Case No. CV 06-478-S-EJL-LMB.
June 2, 2008
MEMORANDUM DECISION AND ORDER
Currently pending before the Court is Plaintiff's Motion to Compel (Docket No. 33). Having carefully reviewed the record and otherwise being fully advised, the Court enters the following Order.
I. PROCEDURAL HISTORY
On November 26, 2006, Plaintiff Deborah Lewis ("Lewis"), an individual residing in Idaho, filed this lawsuit as a class action. See Class Action Complaint (Docket No. 1). The class alleged includes consumers in five states: Idaho, Washington, Oregon, New Mexico, and Arizona. Id. at 5.
The original Complaint was amended and a second named Plaintiff, Quinn Woodard ("Woodard"), an individual residing in New Mexico, was added. See Amended Class Action Complaint ("Amended Complaint") (Docket No. 7). Defendant responded to the Amended Complaint with two Motions to Dismiss (Docket Nos. 18, 19). The Motions to Dismiss did not address issues connected to the geographic scope of the alleged class.
Plaintiff Woodard subsequently filed a Notice of Voluntary Dismissal (Docket No. 30) and is no longer a party in this action.
Defendant filed an Answer on October 9, 2007. (Docket No. 28)
Before ruling on the Motions to Dismiss, the District Judge issued a Scheduling Order mandating that discovery not commence until after he had an opportunity to rule on the pending motions. Scheduling Order for Class Certification Referral to Magistrate Judge, p. 1 (Docket No. 18). On September 25, 2007, the District Judge issued an order granting in part and denying in part the Motions to Dismiss. See Memorandum Order (Docket No. 27). That same day, Plaintiff served on Defendant her first set of discovery requests. See Ex. B, Schwartzman Affidavit (Plaintiff's First Set of Interrogatories and Requests for Production of Documents) (Docket No. 35-2).
Plaintiff's discovery requests seek information related to Defendant's business activities in the five states identified in the Complaint, i.e., Idaho, Washington, Oregon, New Mexico, and Arizona. Id. Defendant responded to the discovery as it relates to its Idaho activities. See Ex. C, Schwartzman Affidavit (First American's Responses to First Set of Interrogatories and Requests for Production of Documents) (Docket No. 35-3). However, Defendant objects to the requests to the extent they seek information regarding its business practices outside the state of Idaho. Id.; Defendant's Response to Plaintiff's Motion to Compel, p. 7 (Docket No. 36). According to Defendant, "The named-plaintiff's claims against First American arise from First American's alleged practices in Idaho and discovery related to First American's practices in other states is irrelevant, overly broad, and not reasonably calculated to lead to the discovery of admissible evidence." Id. On February 13, 2008, Plaintiff filed the instant Motion to Compel (Docket No. 33) seeking discovery responses relevant to First American Title's business activities in those other states. Memorandum in Support of Motion to Compel, p. 1 (Docket No. 33).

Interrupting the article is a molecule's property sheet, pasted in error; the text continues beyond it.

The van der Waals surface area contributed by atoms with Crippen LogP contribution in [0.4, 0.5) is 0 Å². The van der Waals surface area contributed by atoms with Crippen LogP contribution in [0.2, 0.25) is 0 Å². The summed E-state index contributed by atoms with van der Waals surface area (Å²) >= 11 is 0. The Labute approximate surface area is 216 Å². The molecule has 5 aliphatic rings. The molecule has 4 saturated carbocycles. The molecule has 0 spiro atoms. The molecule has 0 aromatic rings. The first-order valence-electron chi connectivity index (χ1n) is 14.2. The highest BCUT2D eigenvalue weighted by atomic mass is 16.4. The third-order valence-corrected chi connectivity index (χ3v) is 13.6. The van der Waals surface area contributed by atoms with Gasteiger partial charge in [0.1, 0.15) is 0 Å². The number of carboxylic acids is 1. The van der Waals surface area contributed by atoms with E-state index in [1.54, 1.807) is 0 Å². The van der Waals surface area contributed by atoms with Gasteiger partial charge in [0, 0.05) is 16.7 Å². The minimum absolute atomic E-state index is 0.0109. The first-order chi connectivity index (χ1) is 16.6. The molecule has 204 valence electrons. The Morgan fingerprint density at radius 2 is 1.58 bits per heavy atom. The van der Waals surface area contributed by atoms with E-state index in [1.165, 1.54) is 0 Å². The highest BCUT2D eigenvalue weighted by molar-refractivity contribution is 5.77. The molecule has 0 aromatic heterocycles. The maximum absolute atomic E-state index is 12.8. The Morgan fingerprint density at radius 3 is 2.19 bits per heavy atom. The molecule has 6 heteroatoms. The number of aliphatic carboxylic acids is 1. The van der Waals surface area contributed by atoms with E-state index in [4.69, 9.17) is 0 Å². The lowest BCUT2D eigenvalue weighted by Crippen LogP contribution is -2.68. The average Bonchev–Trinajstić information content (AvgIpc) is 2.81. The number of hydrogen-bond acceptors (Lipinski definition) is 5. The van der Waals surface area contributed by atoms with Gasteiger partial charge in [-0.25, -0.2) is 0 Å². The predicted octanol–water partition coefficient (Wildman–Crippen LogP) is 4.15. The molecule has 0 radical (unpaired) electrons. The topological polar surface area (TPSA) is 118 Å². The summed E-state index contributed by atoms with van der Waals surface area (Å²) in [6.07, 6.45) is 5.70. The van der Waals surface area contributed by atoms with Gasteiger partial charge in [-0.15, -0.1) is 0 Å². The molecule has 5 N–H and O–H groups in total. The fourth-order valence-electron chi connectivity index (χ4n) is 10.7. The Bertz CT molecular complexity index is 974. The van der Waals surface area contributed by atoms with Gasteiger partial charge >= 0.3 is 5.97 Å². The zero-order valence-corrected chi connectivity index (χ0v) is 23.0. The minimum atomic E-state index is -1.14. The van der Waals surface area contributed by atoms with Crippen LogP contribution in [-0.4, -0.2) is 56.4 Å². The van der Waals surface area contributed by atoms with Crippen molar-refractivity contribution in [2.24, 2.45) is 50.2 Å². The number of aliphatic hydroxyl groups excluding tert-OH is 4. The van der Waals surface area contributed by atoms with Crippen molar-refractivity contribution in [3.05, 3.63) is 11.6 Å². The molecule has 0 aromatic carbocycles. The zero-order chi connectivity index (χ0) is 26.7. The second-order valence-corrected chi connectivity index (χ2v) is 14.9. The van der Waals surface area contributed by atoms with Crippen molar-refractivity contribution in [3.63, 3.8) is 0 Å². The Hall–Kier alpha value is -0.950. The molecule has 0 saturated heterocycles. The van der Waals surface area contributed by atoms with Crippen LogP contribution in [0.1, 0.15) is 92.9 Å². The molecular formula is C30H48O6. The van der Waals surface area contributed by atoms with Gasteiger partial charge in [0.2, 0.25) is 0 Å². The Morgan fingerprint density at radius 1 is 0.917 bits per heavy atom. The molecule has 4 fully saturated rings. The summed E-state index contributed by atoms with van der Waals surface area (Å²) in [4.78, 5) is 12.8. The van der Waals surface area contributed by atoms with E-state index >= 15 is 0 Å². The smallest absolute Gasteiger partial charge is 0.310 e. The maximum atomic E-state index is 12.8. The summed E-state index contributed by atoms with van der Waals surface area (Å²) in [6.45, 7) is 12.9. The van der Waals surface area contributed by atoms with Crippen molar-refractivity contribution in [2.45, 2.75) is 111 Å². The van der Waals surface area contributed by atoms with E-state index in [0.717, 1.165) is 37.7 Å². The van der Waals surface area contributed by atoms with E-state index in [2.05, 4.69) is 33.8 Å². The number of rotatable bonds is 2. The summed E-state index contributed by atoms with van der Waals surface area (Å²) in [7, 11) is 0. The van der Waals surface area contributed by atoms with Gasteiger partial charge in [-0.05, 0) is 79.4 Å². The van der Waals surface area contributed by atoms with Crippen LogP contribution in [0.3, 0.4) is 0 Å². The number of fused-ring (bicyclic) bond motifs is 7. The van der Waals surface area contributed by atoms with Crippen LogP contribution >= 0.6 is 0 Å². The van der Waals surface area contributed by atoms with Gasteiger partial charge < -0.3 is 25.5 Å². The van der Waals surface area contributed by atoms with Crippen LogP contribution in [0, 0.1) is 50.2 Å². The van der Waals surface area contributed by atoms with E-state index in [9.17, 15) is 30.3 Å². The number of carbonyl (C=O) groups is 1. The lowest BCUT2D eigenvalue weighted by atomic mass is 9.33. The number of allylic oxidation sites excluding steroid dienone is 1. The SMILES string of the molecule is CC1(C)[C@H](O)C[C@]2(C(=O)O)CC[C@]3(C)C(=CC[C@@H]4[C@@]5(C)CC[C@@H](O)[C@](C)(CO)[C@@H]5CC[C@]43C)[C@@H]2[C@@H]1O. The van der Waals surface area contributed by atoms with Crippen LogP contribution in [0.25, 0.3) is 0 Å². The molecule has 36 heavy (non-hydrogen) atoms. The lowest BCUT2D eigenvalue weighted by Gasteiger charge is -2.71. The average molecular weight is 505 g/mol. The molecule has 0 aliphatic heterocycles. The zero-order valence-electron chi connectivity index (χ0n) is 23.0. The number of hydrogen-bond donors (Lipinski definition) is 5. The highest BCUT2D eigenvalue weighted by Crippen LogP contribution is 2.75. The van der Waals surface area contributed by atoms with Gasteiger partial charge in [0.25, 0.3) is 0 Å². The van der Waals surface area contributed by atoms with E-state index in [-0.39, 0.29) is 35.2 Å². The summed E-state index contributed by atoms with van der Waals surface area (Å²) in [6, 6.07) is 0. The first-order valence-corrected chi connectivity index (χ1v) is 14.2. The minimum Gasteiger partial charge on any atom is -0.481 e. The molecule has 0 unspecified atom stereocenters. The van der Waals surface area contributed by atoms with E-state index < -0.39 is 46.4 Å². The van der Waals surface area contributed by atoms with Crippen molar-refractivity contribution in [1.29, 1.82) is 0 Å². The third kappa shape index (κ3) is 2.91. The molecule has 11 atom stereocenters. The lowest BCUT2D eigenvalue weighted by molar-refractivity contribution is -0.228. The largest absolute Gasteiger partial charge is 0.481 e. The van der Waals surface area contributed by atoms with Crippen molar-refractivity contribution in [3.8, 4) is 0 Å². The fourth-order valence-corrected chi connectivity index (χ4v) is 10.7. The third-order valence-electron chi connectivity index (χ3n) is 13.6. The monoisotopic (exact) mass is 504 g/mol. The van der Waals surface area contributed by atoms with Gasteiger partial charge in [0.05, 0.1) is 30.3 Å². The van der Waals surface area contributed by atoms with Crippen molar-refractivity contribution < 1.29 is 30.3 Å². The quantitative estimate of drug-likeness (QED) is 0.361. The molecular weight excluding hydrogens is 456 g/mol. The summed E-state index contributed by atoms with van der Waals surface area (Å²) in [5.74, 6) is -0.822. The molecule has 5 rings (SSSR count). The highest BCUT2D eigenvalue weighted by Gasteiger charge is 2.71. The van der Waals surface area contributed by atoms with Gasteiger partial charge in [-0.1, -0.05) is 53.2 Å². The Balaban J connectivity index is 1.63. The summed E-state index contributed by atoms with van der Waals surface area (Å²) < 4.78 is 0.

II. MOTION TO COMPEL STANDARD
It is in the discretion of the trial court to order a party to produce documents or answer interrogatories. See Brown Bag Software v. Symantec Corp., 960 F.2d 1465, 1469 (9th Cir. 1992); Ah Moo v. A.G. Becker Paribus, Inc., 857 F.2d 615, 619 (9th Cir. 1988). As a general rule, "parties may obtain discovery regarding any matter, not privileged, which is relevant to the subject matter involved in the pending action. . . . The information sought need not be admissible at the trial if the information sought appears reasonably calculated to lead to the discovery of admissible evidence." Fed.R.Civ.P. 26(b)(1).
The Supreme Court of the United States has indicated that the definition of relevancy, for purposes of discovery, "has been construed broadly to encompass any matter that bears on, or that reasonably could lead to other matters that could bear on, any issue that is or may be in the case." Oppenheimer Fund, Inc. v. Sanders, 437 U.S. 340, 350 (1978). Consistent with the liberal, notice pleading standards, "discovery is not limited to issues raised in the pleadings, for discovery itself is designed to help define and clarify the issues." Id.
At the same time, there are limits to what a party may properly seek via discovery. "District courts need not condone the use of discovery to engage in `fishing expedition[s].'" Rivera v. NIBCO, 364 F.3d 1057, 1072 (9th Cir. 2004) (citing Exxon Corp. v. Crosby-Mississippi Res., Ltd., 40 F.3d 1474, 1487 (5th Cir. 1995)). Thus, the courts will not compel discovery that is wholly speculative. Id.
In determining whether to grant discovery in a putative national or multi-state class action, a court must consider the necessity of discovery, the time required, and the probability that discovery will resolve any factual issue necessary for the determination of whether the class should be maintained. Doninger v. Pacific Northwest Bell, Inc., 564 F.2d 1304, 1312-1313 (9th Cir. 1977)). While "the better and more advisable practice for a District Court to follow is to afford the litigants an opportunity to present evidence as to whether a class action [is] maintainable," there are occasions where discovery should not go forward. Id. at 1313. Specifically, "where the plaintiffs fail to even make a prima facie showing of Rule 23's prerequisites . . . the burden is on plaintiff to demonstrate that discovery measures are likely to produce persuasive information substantiating the class action allegations." Id. Stated another way:
The plaintiff bears the burden of advancing a prima facie showing that the class action requirements of Fed.R.Civ.P. 23 are satisfied or that discovery is likely to produce substantiation of the class allegations. Absent such a showing, a trial court's refusal to allow class discovery is not an abuse of discretion.Mantolete v. Bolger, 767 F.2d 1416, 1424 (9th Cir. 1985). Thus, even though the instant motion is a motion to compel discovery, it is necessary to make a preliminary determination regarding the sufficiency of Plaintiff's allegations of a five-state class.
The four prerequisites to a class action are: (1) numerosity; (2) commonality; (3) typicality and (4) representativeness. See Fed.R.Civ.P. 23(a). When determining whether to certify a class, a court must also find at least one of the following three conditions are satisfied: (1) the prosecution of separate actions would create a risk of: (a) inconsistent or varying adjudications or (b) individual adjudications dispositive of the interests of other members not a party to those adjudications; (2) the party opposing the class has acted or refused to act on grounds generally applicable to the class; or (3) the questions of law or fact common to the members of the class predominate over any questions affecting only individual members, and a class action is superior to other available methods for the fair and efficient adjudication of the controversy. See Fed.R.Civ.P. 23(b).